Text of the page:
or

## BCD

A cache by GWRoss Message this owner
Hidden : 10/4/2007
In California, United States
Difficulty:
Terrain:

Size:  (micro)

#### Watch

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### Geocache Description:

The cache is NOT at the posted coordinates!

This cache has been selected to be part of

This cache should be easier than my first puzzle cache.

I got the idea of encoding the coordinates in binary into a tiny image file and using it as the background on the cache page. I figured that binary coded decimal would be best.

My first test was something like this:

(Enlarged to show detail:)

When tiled, it looked like this:

I thought I could do better. For one thing, it was difficult keeping track of where the byte boundaries were, so I tried adding them, and came up with this:

Which, when tiled gave me:

Still not great. How about vertically? Nah. That'd just get me horizontal stripes.

Ooh! How about if I STACK the digits? Like so:

Tiled:

Now we're getting somewhere! How about some reflective symmetry?

Which gave me:

Hey! I like it! ... Mikey likes it!

Now, all those images were done by encoding the posted coordinates. Here's how to decode the coordinates: Take a look at the black and white image above. In the fifth row, you have , which consists of a black pixel, two white pixels and another black one. The white pixels represent the binary digit "0", and the black ones, "1". So this row represents the binary numeral 1001. (By the way, I chose row 5 only because it turns out to be more interesting to convert than the first row.)

Here's an easy way to convert a binary numeral to decimal: Start with the left-most digit, in this case "1", multiply by two, (the radix of the binary number system) and add the next digit, "0". (1×2+0=2.) Now multiply that number by two again, and add the next digit (2×2+0=4). Continue this process until you run out of digits. In this case, there's only one more digit (4×2+1=9), so represents the decimal number 9. (This method works equally well for any base: Just multiply by the radix of the number system from which you're converting, instead of by two.)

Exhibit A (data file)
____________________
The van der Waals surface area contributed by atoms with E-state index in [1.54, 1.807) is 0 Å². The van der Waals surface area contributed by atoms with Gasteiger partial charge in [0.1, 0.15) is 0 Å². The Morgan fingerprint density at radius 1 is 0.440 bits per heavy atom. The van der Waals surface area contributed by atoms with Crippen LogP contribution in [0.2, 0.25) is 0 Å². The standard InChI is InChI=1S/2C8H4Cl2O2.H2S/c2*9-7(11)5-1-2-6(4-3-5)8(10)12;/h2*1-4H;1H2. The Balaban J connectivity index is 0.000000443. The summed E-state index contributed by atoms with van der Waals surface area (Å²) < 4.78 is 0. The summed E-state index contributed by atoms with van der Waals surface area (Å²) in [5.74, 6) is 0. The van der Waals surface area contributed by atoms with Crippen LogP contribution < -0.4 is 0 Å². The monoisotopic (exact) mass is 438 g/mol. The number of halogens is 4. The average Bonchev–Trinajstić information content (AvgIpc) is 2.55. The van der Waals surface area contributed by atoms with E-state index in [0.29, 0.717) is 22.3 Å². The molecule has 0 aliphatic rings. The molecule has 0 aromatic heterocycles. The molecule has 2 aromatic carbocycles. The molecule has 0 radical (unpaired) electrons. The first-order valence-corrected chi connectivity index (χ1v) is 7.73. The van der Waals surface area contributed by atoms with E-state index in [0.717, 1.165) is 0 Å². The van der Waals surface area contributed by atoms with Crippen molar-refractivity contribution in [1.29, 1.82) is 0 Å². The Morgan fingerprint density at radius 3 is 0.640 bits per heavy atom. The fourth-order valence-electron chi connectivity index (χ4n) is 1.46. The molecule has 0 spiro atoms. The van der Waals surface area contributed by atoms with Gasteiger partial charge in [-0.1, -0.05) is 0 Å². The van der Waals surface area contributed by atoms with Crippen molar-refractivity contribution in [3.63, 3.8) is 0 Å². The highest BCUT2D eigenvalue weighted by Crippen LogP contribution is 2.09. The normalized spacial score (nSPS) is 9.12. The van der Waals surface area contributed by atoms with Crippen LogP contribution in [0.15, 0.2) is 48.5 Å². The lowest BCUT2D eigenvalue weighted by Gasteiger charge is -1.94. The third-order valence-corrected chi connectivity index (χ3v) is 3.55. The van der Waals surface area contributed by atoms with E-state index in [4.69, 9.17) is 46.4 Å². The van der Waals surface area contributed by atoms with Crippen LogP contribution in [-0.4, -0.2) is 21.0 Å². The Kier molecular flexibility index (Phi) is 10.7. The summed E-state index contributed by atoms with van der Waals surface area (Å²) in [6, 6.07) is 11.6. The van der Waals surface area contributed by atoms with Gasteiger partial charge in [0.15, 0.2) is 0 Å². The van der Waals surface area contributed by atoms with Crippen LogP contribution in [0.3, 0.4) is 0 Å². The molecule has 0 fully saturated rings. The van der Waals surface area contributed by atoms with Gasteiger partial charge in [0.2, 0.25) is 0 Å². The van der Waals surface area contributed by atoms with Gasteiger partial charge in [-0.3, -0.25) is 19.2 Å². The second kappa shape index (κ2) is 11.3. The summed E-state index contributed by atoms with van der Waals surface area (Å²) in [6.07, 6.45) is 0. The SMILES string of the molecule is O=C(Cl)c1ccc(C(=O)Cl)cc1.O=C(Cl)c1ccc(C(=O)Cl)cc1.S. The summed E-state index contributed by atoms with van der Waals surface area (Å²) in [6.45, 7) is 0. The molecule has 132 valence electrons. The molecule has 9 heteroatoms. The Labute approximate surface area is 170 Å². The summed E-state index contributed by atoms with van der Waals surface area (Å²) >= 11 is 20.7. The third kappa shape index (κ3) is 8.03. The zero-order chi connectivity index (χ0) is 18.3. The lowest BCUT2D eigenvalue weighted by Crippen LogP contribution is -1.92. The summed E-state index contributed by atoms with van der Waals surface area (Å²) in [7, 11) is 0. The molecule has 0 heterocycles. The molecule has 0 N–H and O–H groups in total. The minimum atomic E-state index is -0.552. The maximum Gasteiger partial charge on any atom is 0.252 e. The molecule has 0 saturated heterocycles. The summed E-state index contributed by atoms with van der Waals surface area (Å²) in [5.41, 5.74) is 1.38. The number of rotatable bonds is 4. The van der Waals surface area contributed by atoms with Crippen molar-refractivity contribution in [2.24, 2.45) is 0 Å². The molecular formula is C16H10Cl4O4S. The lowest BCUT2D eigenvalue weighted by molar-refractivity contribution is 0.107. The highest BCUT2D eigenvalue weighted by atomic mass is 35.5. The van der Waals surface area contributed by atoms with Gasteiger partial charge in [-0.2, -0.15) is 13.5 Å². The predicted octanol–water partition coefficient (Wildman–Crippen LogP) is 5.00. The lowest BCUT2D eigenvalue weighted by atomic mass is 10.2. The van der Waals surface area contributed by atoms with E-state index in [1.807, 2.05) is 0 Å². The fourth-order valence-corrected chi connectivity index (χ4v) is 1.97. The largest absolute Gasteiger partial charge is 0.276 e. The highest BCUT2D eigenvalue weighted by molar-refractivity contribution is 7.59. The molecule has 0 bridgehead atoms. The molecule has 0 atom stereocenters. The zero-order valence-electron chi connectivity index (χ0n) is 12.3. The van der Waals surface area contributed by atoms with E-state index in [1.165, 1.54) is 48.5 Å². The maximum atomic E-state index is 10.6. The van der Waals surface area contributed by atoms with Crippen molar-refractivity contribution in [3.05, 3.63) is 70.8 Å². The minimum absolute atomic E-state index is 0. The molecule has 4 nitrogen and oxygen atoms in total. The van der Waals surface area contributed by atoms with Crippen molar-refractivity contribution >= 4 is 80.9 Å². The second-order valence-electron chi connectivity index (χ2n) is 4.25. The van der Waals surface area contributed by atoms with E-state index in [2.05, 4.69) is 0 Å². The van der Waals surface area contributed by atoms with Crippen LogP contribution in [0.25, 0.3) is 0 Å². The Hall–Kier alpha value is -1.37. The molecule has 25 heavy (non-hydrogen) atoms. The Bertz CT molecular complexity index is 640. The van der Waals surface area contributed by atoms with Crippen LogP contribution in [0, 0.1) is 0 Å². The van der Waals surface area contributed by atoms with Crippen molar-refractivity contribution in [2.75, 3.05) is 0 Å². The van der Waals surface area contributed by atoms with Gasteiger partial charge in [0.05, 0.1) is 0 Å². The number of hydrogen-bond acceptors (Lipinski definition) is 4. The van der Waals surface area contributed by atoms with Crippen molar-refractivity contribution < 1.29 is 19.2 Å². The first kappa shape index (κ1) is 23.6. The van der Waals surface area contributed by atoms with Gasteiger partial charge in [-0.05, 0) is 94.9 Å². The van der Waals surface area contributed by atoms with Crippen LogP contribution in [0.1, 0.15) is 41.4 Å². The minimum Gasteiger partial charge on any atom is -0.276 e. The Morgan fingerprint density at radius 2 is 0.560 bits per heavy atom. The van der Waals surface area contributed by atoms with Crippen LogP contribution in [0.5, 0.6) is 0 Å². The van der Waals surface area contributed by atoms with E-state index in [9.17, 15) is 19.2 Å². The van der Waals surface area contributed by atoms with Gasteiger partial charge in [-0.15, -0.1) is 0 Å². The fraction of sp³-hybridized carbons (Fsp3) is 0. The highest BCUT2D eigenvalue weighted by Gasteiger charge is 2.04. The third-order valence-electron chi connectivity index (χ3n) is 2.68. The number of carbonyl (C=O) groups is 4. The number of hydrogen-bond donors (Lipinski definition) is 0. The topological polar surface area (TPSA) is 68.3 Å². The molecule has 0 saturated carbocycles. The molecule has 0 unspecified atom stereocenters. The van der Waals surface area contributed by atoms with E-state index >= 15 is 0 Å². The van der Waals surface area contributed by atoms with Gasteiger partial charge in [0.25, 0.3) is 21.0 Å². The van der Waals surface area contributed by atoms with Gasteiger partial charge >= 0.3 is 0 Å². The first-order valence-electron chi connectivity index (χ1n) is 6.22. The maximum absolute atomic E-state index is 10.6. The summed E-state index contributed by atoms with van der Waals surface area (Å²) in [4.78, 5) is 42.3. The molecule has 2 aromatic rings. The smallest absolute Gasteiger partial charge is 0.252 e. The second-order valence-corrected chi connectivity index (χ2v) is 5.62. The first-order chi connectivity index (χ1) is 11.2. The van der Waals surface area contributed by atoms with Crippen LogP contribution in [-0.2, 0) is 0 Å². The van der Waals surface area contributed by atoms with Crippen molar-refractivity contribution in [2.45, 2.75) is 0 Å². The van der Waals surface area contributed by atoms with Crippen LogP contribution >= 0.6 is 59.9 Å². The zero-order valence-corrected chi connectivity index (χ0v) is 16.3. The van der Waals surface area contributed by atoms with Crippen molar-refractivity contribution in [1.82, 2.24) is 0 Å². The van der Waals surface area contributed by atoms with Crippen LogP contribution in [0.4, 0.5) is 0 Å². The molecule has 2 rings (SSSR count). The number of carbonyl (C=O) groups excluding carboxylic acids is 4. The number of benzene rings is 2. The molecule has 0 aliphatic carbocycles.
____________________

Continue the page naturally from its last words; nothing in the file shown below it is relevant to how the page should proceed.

I know that on another recent puzzle cache, at least one of you learned how to save a background image so that you can manipulate it on your computer. But some of you may not have done that puzzle, and don't really want to learn how. So, to save you the trouble of saving the background image, and figuring out how to enlarge it, here is the background image for this cache page, already enlarged for you:

So, with all that information and these examples, I hope you will be able to tease the actual coordinates from the background image. (Don't forget that this image has reflective symmetry, so you want to convert only the upper left quadrant.)

or with certitude.

### Epilog

In case you need more help, here's my phone number:

### Post Script, 18 February, 2008

I just realized that, even though the cache description says that the samples encode the posted coordinates, that's not them! In actuality, they're the coordinates I was originally going to use for the posted coordinates before I moved them a few yards out towards the middle of the parking lot in an attempt to make it less likely that people going to the posted coordinates would disturb any landscaping. The final coordinates are actually nearly a mile away from the posted coordinates.

### Post Post Script, 4 March, 2008

I fixed the images so that the original cache description is now correct (I think.) Please let me know if you detect any other problems.

### Post Script #3, 15 August, 2008

Oh my! I don't know how it happened, but the phone number graphic was all messed up. Murmeltier had asked me if it were a joke. I assured him that it wasn't. ... And I thought I had double-checked it at the time.

Oh well. It's fixed now. (You may need to clear your browser cache for the correct image to appear.)

Sorry!

Find...

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Current Time:
Last Updated: on 1/10/2015 6:24:27 PM (UTC-08:00) Pacific Time (US & Canada) (2:24 AM GMT)
Rendered From:Unknown
Coordinates are in the WGS84 datum